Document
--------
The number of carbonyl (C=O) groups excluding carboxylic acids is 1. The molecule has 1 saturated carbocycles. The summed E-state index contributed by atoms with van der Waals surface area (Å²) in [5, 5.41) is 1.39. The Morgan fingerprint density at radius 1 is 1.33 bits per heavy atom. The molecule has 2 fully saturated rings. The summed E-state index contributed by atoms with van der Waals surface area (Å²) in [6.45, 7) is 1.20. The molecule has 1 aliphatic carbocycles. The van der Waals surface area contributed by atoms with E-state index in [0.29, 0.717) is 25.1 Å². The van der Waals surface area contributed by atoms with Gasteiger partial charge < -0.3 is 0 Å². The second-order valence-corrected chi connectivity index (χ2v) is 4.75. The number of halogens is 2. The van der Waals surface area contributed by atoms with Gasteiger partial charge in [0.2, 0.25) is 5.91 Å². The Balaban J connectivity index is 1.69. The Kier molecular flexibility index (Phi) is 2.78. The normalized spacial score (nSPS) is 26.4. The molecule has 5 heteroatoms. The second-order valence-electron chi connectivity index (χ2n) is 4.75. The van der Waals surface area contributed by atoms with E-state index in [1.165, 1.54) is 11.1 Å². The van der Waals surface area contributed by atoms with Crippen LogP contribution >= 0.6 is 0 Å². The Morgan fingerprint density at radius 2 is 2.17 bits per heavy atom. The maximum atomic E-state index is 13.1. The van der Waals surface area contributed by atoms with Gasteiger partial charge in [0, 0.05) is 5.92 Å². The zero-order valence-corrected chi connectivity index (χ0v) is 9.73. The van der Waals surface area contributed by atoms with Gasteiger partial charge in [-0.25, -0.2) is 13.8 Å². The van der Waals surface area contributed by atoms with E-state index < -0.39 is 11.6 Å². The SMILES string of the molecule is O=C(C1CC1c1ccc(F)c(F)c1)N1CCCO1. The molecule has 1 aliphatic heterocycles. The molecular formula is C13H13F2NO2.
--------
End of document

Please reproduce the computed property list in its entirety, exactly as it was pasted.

The number of carbonyl (C=O) groups excluding carboxylic acids is 1. The molecule has 1 saturated carbocycles. The summed E-state index contributed by atoms with van der Waals surface area (Å²) in [5, 5.41) is 1.39. The Morgan fingerprint density at radius 1 is 1.33 bits per heavy atom. The molecule has 2 fully saturated rings. The summed E-state index contributed by atoms with van der Waals surface area (Å²) in [6.45, 7) is 1.20. The molecule has 1 aliphatic carbocycles. The van der Waals surface area contributed by atoms with E-state index in [0.29, 0.717) is 25.1 Å². The van der Waals surface area contributed by atoms with Gasteiger partial charge < -0.3 is 0 Å². The second-order valence-corrected chi connectivity index (χ2v) is 4.75. The number of halogens is 2. The van der Waals surface area contributed by atoms with Gasteiger partial charge in [0.2, 0.25) is 5.91 Å². The Balaban J connectivity index is 1.69. The Kier molecular flexibility index (Phi) is 2.78. The normalized spacial score (nSPS) is 26.4. The molecule has 5 heteroatoms. The second-order valence-electron chi connectivity index (χ2n) is 4.75. The van der Waals surface area contributed by atoms with E-state index in [1.165, 1.54) is 11.1 Å². The van der Waals surface area contributed by atoms with Crippen LogP contribution >= 0.6 is 0 Å². The Morgan fingerprint density at radius 2 is 2.17 bits per heavy atom. The maximum atomic E-state index is 13.1. The van der Waals surface area contributed by atoms with Gasteiger partial charge in [0, 0.05) is 5.92 Å². The zero-order valence-corrected chi connectivity index (χ0v) is 9.73. The van der Waals surface area contributed by atoms with Gasteiger partial charge in [-0.25, -0.2) is 13.8 Å². The van der Waals surface area contributed by atoms with E-state index < -0.39 is 11.6 Å². The SMILES string of the molecule is O=C(C1CC1c1ccc(F)c(F)c1)N1CCCO1. The molecule has 1 aliphatic heterocycles. The molecular formula is C13H13F2NO2.